I was sitting in Starbucks this morning, the day after Lane Kiffin announced that he was leaving after one year at Tennessee to become head football coach at USC. Just as I began to write this piece, Texas A&M women’s basketball coach Gary Blair walked through the front door. I do not know Coach Blair, but I was prompted to walk up to him and shake his hand to say thanks for what he brings to the table here. He is a fantastic recruiter, and there is no question that he is a salesman. But he has brought a stability and an integrity to the women’s basketball program that makes it easy to be a fan.
As I chatted with him, he mentioned that we are all struggling with ethical issues in our own lives, and that he had brought up a number of examples at a Lions Club speech the day before. I agree. But there is something deep in a person’s character that leads to a pattern of behavior. Certainly we all fall short of what we want to be. And a single failure can have disproportionate results in our lives. But it seems worthwhile to seek out the kinds of relationships that will give us the ability to live consistently, to make good choices as frequently as possible. And, as a society, it is worth our while to have the kinds of values that reward those who live this kind of life.
But, to be honest, we value far too many vacuous things as a society. Which brings me back to Lane Kiffin. The love of sports is deeply ingrained in me. But in so many ways, sports, particularly big-time intercollegiate sports, has abandoned virtue for success. And it results in fans and alumni who reward people like Lane Kiffin.
One of my favorite C. S. Lewis quotes about the importance of teaching virtue comes from The Abolition of Man: “We make men without chests and expect of them virtue and enterprise. We laugh at honour and are shocked to find traitors in our midst.” This must be the feeling in Knoxville this morning. One minute you are mocking Urban Meyer and Florida and thumbing your nose at the NCAA, and the next minute the head mocker is headed for Southern California. But these are chances to look inward at what we have become as fans.
I am no more a fan of the somber grinders like Alabama’s Nick Saban than I am of the Lane Kiffins of the world. His is another example of rewarding success, and success alone. Does anyone look like he’s enjoying what he does less than Nick Saban? His Gatorade dousing after the national championship game was perhaps the most painful celebration event I have ever witnessed. He seemed as likely to punch his players as to embrace them. I respect the fact that he did neither. But I cannot imagine having my son play for someone so humorless, so consumed by his work that he can’t even publicly enjoy reaching the pinnacle most coaches can only dream of achieving.
I am trying to teach my children, and my students, to embrace the types of values that make them the parents, spouses, and friends that can sustain a civil society in the next generation. Sports gives me a regular chance to examine my own heart, whether I am having a running conversation with a referee at a basketball game or critically evaluating my children’s performance. I do not claim to have the right balance. Competition reveals character more than it creates it.
But when I see the good in sports, I want to make sure that I say something publicly. Gary Blair, the consummate salesman, offered me tickets for the game tonight. I turned them down—this time. For once, all I wanted to say was, “Thank you.”
Along the same lines:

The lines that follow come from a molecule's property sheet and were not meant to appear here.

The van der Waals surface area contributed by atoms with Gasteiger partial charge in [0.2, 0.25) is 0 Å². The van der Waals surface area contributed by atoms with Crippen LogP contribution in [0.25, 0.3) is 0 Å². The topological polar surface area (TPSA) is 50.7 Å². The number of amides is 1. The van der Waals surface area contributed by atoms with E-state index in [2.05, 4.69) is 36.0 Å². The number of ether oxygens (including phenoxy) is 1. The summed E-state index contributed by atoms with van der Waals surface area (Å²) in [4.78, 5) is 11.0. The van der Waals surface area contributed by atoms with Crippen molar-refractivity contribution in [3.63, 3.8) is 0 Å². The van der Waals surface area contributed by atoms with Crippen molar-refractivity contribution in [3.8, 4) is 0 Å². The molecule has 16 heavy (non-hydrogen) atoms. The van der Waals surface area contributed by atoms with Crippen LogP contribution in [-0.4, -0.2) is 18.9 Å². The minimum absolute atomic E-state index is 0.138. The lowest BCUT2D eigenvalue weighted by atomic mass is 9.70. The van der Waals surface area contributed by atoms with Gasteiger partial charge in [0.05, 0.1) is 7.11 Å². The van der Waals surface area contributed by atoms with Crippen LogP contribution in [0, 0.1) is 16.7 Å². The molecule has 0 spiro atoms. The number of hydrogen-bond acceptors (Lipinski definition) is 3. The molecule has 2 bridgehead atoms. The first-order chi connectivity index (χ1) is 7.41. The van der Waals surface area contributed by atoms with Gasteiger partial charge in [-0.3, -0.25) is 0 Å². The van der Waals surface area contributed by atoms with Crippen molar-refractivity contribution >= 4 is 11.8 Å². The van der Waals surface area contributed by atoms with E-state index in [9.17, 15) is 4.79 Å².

From rivals.com: “13-year-old ‘commits’ to USC, and pancakes for breakfast“
Great article. Kiffen steps it up again with his latest recruitment. Integrity and honor are bookends sorely lacking in today’s sports world.
Thanks and congratulations on what I think is your inaugural post! After being part (vicariously and one in person) of some highly competitive events (bowl games, super bowl, competition between the college students and older men at a men’s retreat), I remember another CS Lewis comment in which he says (in my words) that the heart of competition is based in pride–it is not enough to be good–we want to be better than someone else! (You can find this in Mere Christianity in the chapter on “The Greatest Sin.”)
That is not to say that I am not a competitive person myself–my competitive juices get going as much as anyone when I am playing or watching a game. But . . . if success or winning is the only important thing, then at the end of the day, the response will quickly be, “Is that all there is?” I like a comment made about Mike Holmgren recently, “For the 6-5 hulk of a man with a gentle, embracing glow about him, it’s family and faith, friends and then football, in that order.” Found this in a post on getreligion.org. Refreshing perspective from the “winning is everything” attitude of Vince Lombardi that most of us have bought into. Maybe, just maybe for Nick Saban (and I know nothing about the guy), winning the national championship was not the most important thing in the world?
Keep up the good work.
Thanks for your comment–well-spoken. You may be right about Nick Saban, but the pattern of his career would reflect that he is more likely a driven guy than one who doesn’t think winning the national championship is the most important thing in the world. Tony Dungy, the Colts’ former coach, reflects to me a competitive spirit within a balanced life, at least as far as I can see. I think Nick Saban is a disciplined guy, and he builds discipline, and he gets results. I respect that a lot. He just comes across as joyless. If the goal of discipline is championships, then enjoy the championship when you win it.
Competition is really only necessary in zero-sum games, and focus on zero-sum games tends to make you proud. It also tends to make you shortsighted. But it seems possible to compete humbly. I’m just not very good at it.
Life is not a zero-sum game, where if one gets more, the other gets less. I derive tremendous benefit and blessing in my life from helping my students succeed, something I feel confident you have experienced a lot as well. But I still want to be the very best Auditing and Accounting Ethics professor I can be, which probably puts me in direct competition with others.